Regulatory intelligence:  what methods?

Identifying the right texts at the right time requires a very structured approach:

  • Select and access sources of information. The only reliable source of information is official texts, but every geographical area is not subject to the same ease of access as Europe or the United States. There are countries in which access to regulatory texts is much more complicated than a “simple” download of documents via the internet.
  • Analyze and select potentially applicable texts. The objective of the regulatory intelligence is to provide the company with the applicable rules and standards, so it takes time to review each text in order to identify whether or not it is relevant to the company’s business.
  • Deepen the analysis and summarize each text. Once the relevant texts have been identified, it must be made understandable by the service or target person. The synthesis phase is therefore essential to facilitate the application of the rule to product developments.

To ensure regulatory intelligence, companies have two options:  to have an internal service or to use an external agency.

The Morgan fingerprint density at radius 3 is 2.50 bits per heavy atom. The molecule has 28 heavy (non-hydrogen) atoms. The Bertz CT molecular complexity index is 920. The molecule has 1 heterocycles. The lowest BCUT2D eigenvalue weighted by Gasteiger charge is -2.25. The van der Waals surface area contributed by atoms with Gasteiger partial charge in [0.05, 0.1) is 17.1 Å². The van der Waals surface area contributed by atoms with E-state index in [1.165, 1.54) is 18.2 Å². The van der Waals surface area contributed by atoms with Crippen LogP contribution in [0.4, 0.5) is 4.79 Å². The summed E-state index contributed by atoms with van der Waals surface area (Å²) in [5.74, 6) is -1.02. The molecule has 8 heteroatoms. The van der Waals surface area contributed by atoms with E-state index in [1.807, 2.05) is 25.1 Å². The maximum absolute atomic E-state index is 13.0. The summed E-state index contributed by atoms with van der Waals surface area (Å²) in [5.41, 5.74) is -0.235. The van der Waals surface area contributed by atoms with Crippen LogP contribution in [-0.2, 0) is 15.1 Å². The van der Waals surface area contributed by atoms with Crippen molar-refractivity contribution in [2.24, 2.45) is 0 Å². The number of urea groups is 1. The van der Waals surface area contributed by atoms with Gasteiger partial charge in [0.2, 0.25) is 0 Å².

• Internal regulatory service

An internalized regulatory service means that the company has the expertise to study the different regulatory texts according to the types of products and the marketing areas covered. This translates into the creation of a regulatory intelligence cell with several experts. To be in tune with the development of the company in new geographical areas, it is potentially necessary to add new skills (language, culture, local laws, etc.) to follow the regulations that are in force there. The time taken to analyze and write summaries can have an influence on the usefulness of information:
the older the information, the less interest it is. This is especially true in product development where, to avoid non-compliance, integrating regulatory requirements early in the process is a major asset. Having a fully autonomous internal regulatory service therefore implies a significant wage bill without guaranteeing skills in the event of access to a new market.

  • Outsourcing through a provider